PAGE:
What I often see in my practice is that someone/a married couple will come into my office …and the story will be something similar to them saying they have put their heads down worked a long career, saved & invested diligently over that time, and as they were getting close to retirement they finally picked their heads up to take a look around at their situation….what they end up seeing is that their saving and investing has amassed to a nice size nest egg. But it’s at THIS moment questions start to pop in their head or come my way…because what they are doing is going from the accumulation phase of their lives to the distribution phase of their lives.
Now at this transition from career mode to retirement mode, there’s a few things happening:
1) your financial objectives are changing. In your career, your objective was “I have to save enough to retire” . In retirement the objective changes to “will the money I saved last through my retirement?”
2) your time horizon is changing. In your career “it's I have until my planned retirement date to save enough money” in retirement it's “I need this money to last the rest of my life but I don't know how long that will be.”
And 3) your asset allocation comes into question… while you were in this career it was “My Portfolio is optimized for growth”. In retirement, it's “I have to decide how much I can safely take from My Portfolio to use his income
So in today’s blog, I want to talk about an investment/retirement planning concept that can be used to answer these questions. That is the “bucket approach” some people call it the “bucket strategy”. This strategy could be a game-changer for how you think about and use your retirement savings. we’ll talk about the basics of this approach, how you build your buckets, and finally how to maintain your buckets…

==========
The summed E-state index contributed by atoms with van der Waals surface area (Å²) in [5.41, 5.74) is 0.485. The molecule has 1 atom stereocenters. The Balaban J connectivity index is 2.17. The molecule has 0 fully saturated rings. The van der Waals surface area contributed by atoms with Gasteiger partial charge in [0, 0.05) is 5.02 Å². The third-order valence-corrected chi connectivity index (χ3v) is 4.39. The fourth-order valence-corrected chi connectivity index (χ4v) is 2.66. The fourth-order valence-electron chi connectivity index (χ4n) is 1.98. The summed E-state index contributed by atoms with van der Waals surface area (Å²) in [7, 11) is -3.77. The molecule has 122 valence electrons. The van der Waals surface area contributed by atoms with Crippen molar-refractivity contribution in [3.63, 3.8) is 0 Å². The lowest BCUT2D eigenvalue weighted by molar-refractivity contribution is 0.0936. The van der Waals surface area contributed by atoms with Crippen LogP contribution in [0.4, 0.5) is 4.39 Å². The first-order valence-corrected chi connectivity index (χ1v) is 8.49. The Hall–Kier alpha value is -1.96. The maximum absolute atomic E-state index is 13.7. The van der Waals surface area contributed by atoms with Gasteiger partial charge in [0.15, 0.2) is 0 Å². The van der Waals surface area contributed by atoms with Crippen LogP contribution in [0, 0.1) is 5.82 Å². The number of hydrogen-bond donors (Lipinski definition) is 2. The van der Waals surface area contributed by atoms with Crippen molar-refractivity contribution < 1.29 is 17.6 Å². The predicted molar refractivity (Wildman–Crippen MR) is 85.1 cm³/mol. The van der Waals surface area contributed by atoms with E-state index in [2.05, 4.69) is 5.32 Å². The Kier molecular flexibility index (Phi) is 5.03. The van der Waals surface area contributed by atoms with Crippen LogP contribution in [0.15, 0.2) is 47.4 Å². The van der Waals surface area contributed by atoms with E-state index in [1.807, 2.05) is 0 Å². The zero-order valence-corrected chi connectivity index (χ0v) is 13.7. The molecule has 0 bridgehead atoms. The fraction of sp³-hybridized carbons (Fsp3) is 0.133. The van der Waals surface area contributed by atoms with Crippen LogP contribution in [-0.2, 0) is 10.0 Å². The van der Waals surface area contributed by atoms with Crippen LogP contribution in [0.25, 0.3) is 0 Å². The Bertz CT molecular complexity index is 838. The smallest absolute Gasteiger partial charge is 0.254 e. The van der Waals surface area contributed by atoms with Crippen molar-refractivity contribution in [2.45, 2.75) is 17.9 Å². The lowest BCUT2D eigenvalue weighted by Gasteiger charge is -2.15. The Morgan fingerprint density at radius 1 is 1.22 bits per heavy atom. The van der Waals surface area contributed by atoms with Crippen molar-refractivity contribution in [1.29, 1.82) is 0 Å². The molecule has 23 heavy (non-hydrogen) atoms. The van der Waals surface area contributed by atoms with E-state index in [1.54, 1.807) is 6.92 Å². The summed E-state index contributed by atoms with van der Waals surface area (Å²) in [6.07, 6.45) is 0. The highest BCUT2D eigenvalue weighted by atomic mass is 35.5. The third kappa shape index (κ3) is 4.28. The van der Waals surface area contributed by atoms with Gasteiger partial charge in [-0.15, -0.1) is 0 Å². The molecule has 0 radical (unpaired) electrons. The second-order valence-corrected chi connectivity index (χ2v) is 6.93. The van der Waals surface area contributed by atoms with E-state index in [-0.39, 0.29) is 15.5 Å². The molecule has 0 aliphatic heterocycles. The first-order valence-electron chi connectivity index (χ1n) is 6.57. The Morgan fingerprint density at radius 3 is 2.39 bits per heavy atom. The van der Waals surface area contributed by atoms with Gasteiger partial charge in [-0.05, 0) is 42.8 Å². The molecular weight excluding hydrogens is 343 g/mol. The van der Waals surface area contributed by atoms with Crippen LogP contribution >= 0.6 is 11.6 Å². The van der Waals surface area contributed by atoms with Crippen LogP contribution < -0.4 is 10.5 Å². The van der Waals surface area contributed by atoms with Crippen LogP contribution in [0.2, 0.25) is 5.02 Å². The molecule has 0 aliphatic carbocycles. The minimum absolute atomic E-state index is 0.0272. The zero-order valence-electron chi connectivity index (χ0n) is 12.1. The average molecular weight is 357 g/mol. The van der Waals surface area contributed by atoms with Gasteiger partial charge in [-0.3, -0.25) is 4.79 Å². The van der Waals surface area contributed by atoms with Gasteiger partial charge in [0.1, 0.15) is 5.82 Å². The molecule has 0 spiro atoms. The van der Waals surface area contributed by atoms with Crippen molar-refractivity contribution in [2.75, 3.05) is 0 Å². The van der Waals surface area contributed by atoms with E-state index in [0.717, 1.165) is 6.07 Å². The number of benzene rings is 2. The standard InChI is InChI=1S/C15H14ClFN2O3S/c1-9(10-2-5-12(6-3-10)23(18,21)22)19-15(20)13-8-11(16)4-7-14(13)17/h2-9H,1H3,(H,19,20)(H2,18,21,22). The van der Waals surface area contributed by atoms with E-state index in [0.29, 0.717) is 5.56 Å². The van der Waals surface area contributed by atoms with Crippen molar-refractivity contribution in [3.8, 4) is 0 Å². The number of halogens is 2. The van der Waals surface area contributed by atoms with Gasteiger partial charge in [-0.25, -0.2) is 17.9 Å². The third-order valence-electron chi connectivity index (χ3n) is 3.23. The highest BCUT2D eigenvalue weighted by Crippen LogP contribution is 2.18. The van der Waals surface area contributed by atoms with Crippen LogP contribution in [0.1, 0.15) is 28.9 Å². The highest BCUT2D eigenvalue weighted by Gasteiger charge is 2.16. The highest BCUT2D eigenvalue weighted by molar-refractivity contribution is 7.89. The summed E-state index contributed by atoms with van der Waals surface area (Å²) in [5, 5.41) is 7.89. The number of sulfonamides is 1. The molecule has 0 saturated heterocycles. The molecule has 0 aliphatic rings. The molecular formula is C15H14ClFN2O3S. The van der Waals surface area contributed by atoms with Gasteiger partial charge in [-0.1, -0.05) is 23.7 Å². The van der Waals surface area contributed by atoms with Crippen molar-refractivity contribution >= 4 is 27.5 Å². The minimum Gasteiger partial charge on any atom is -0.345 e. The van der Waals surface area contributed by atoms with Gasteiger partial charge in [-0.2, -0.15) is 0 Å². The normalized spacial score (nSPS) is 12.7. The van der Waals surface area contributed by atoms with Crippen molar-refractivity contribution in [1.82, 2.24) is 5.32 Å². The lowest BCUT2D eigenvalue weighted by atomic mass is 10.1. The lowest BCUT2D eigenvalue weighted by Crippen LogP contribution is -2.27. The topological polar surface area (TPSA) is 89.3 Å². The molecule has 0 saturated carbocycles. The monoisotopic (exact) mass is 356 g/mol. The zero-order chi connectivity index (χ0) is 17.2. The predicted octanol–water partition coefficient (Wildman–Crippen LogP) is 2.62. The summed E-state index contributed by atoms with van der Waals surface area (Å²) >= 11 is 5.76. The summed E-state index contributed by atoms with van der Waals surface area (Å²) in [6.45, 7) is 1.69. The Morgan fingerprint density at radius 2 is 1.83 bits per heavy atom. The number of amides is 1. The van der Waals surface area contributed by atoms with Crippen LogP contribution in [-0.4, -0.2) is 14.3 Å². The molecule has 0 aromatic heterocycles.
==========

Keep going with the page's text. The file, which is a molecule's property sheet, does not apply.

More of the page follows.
Understanding the Bucket Approach
Before I get into the how-to’s of this bucket approach, it's essential to understand the what and why of the Bucket Approach. At its core, this strategy is about breaking down your investments based on when you'll need them. Or.. said a different way…This method of retirement planning involves segmenting retirement assets into different 'buckets' based on when you anticipate needing them.
Pretty much everyone is familiar with dividing investments based on risk – like conservative, balanced, or aggressive…which is the principle of asset allocation – the Bucket Approach simply adds another layer into that principle: timing. Instead of just thinking about risk and reward, you need to consider when you’ll use the money."
so the bucket approach is a method of separating pots of money earmarked for different phases of retirement. Early retirement adventures, mid-retirement needs, and long-term security—all get their own buckets. At the end of the day this approach brings clarity, reduces anxiety, and offers a sort of high-level visual roadmap for retirement income planning.